|Billy Eugene Jones and Ian Bedford in the world premiere of Good Faith by Karen Hartman, directed by Kenny Leon at the Yale Repertory Theatre, 2019. Carol Rosegg Photos.|
New Haven Fire Union President Frank Ricci perches on the edge of his desk across from Mike Briscoe, who alternates between sitting and standing as the office turns into a tinderbox. There’s an argument ready to burst into flame.
On one side: Ricci’s claim that all men are created equal, and success is just a matter of hard work. On the other: Briscoe’s belief that the opportunity gap is real, and it’s something New Haven is going to have to reckon with sooner or later. The year is 2017, and everything feels combustible. Briscoe swivels.
“I don’t think Frank’s a bad person,” he tells a writer who is sitting right behind them, documenting everything on her phone as she remains quiet. “I think he’s wrong.”
The answer as to why—or why not—is at the core of Good Faith: Four Chats About Race and the New Haven Fire Department, running at the Yale Repertory Theatre through Feb. 23. Written by two-time Yale alum Karen Hartman and directed by Kenny Leon, the play chronicles fallout from Ricci v. DeStefano, a landmark Supreme Court case against the city of New Haven from 19 white firefighters and one Latino firefighter who claimed that they were being discriminated against on the basis of race. Tickets and more information for the performance are available here.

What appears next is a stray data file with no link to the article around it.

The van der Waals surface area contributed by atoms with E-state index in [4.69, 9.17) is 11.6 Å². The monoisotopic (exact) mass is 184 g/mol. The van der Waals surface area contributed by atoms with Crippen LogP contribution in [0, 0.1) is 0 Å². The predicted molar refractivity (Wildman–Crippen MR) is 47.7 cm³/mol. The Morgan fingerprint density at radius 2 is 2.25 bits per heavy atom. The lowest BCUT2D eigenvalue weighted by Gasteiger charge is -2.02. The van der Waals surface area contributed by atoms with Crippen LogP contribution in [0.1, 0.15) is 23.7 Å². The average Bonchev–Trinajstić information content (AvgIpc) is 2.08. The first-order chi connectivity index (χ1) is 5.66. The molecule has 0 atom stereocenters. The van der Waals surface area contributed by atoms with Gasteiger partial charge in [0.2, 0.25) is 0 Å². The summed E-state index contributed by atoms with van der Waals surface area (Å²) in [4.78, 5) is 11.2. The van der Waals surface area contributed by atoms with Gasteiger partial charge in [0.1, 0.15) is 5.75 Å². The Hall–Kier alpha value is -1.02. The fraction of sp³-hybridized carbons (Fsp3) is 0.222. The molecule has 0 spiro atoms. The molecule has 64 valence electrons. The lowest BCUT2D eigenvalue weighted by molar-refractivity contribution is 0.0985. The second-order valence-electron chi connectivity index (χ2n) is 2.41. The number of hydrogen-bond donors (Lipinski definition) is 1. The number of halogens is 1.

A quick recap, for those who need it: the foundation of Ricci v. DeStefano goes back to 2003, when results of a firefighters’ entrance exam revealed that white firefighters had massively outperformed their peers of color, and the city did away with the results fearing a Title VII discrimination lawsuit.
|Rob Demery, Laura Heisler, Billy Eugene Jones, and Ian Bedford in the world premiere of Good Faith by Karen Hartman, directed by Kenny Leon, Yale Repertory Theatre, 2019. Carol Rosegg Photos.|
Afterward, a group that would become “the New Haven 20” challenged the decision. The case ultimately went to the Supreme Court of the United States (SCOTUS), where the city was overturned in a 5-4 decision. Its legal fallout followed Sonia Sotomayor to her SCOTUS nomination hearings, and Ricci into years where the case’s implications continue to simmer.
On stage, those details unravel fairly quickly, portioned out through characters who the audience meets in the first act. A writer-narrator (a doe-eyed and very eager Laura Heisler) follows around Ricci (Ian Bedford), Michael Briscoe (Billy Eugene Jones), Capt. Tyrone Ewing (Rob Demery) and Attorney Karen Torre (René Augesen), all real-life figures who featured prominently in the case and its aftermath.
As she explains to the audience in a prologue, she is trying to get to the bottom of not just the Ricci decision, but what the decision means for the city and for its residents. In other words, what we talk about when we talk about race.
With her as a guide, the audience hops between the chats after which the play is ostensibly named, jumping from The Greek Olive on Sargent Drive to the New Haven Fire Academy, then out to suburban Branford and back to downtown New Haven. Vignettes are memorable, just like the nights some firefighters will never forget. In a fiery back-and-forth between Ewing and Briscoe, the latter of whom sued the city and then settled, the case becomes a springboard into respectability politics, economic disparity, and the legacy of Black Lives Matter. Jones is fire, his speech and movement teetering on the edge of balletic.